When this has been said, it is the difference far more than the resemblance between them which must strike the memory. Of the imaginative opposition which the author of Festus offered to the entire school of which Mr. de Vere was a secondary ornament,

more will be said later. But the physical opposition was immense, between the slightness of figure and flexible ele gance of the Irish poet, with his mundane mobility, and the stateliness of Mr. Bailey. Mr. de Vere never seemed to be an old man, but a young man dried up; Mr. Bailey, of whose appearance my recollections go back at least five-and-twenty years, always during that time looked robustly aged, a sort of prophet or bard, with a cloud of voluminous white hair and curled silver beard. As the years went by, his head seemed merely to grow more handsome, almost absurdly, almost irritatingly so, like a picture of Connal, "first of mortal men," in some illustrated edition of Ossian. The extraordinary suspension of his gaze, his gentle, dazzling aspect of uninterrupted meditation combined with a curious downward arching of the lips, seen through the white rivers of his beard, gave a distinctly vatic impression. He had an attitude of arrested inspiration, as if waiting for the heavenly spark to fall again, as it had descended from 1836 to 1839, and as it seemed never inclined to descend again. But the beauty of Mr. Bailey's presence, which was so marked as to be an element that cannot be overlooked in a survey of what he was, had an imperfection in its very perfectness. It lacked fire. What the faces of Milton and Keats possessed, what we remember in the extraordinary features of Tennyson, this was just missing in Mr. Bailey, who, nevertheless, might have sat to any painter in Christendom as the type of a Poet.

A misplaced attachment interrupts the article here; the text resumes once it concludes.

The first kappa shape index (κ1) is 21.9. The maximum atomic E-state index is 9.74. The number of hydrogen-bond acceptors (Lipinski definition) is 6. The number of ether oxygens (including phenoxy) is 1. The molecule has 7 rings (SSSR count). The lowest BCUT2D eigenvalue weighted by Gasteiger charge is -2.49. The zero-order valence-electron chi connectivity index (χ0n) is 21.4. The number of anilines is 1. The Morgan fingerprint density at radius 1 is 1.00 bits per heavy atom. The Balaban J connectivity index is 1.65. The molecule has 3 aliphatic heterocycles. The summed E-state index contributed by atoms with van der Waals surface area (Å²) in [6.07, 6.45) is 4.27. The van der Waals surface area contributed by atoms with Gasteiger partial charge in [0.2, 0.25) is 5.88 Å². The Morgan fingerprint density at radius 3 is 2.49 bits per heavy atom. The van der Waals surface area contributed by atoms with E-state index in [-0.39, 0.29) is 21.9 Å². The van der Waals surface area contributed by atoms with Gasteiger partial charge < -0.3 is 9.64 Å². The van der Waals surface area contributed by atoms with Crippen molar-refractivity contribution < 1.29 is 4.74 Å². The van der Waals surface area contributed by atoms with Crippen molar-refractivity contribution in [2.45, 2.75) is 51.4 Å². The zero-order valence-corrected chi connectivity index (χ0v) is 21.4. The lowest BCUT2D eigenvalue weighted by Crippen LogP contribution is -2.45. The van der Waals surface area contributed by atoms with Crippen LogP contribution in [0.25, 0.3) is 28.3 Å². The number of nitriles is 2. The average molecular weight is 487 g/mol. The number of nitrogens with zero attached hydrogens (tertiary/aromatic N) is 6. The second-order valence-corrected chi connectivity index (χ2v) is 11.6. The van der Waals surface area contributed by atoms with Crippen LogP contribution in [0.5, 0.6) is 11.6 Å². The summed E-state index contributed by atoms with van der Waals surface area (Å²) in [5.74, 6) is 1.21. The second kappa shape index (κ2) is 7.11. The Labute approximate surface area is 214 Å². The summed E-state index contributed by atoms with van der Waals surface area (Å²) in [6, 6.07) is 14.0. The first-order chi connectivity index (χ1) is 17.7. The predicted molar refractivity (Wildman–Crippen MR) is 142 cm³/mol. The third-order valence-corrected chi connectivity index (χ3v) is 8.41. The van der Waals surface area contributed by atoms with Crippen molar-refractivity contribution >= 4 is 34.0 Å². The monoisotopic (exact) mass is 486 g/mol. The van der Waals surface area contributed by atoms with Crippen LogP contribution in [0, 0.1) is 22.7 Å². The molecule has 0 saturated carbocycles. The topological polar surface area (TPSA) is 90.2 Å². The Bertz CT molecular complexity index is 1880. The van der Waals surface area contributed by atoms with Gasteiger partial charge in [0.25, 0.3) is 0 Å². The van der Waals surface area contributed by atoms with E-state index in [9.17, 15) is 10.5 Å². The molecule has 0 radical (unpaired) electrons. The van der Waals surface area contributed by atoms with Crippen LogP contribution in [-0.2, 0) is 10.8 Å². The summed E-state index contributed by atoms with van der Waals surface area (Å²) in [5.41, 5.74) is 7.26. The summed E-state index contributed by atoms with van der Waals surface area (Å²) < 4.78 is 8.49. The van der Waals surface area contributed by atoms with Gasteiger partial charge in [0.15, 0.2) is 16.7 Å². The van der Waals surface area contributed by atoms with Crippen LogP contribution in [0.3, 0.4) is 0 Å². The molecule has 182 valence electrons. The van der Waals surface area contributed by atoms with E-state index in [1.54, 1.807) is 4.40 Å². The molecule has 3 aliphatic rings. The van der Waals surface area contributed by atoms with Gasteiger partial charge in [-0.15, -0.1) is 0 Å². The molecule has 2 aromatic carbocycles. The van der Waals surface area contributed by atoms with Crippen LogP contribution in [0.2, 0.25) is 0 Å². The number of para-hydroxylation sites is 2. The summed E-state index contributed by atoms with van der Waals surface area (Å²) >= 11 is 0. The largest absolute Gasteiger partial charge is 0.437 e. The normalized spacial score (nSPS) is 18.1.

English literature in the reign of William IV. is a subject which has hitherto failed to attract a historian. It forms a small belt or streak of the most colorless, drawn across our va

riegated intellectual chronicle. The romantic movement of the end of the preceding century had gradually faded into emotional apathy by 1830, and the years which England spent under the most undignified and inefficient of her monarchs were few indeed, but highly prosaic. Most of the mental energy of the time went out in a constitutional struggle which was necessary, but was not splendid. A man is hardly at his best when his own street-door has been slammed in his face, and he stands outside stamping his feet and pulling the bell. The decade which preceded the accession of Victoria was, in literature, a period of cold reason: the best that could be said of the popular authors was that they were sensible. A curious complacency marked the age, a self-sufficiency which expressed itself in extraordinary unemotional writing. To appreciate the heavy and verbose deadness of average English prose in the thirties, we must dip into the books then popular. No volume of the essay class was so much in vogue as the Lacon of the Rev. Mr. Colton, a work the aridity of which can only be comprehended by those who at this date have the courage to attack it. Mr. Colton, although he preached the loftiest morality, was a gambling parson, and shot himself, in 1832, in the forest of Fontainebleau. But that did not affect the popularity of his chain of dusty apophthegms.

The starvation of the higher faculties of the mind in the William IV. period was something which we fail to-day to realize. No wonder Carlyle thought, in 1835, that "Providence warns me to have done with literature," and in 1837 saw nothing for it but to "buy a rifle and a spade, and withdraw to the Transatlantic wilderness." In the letters of Tennyson we may easily read what it was that, after the failure of his enchanting volumes of 1830 and 1833, kept him silent in despair for ten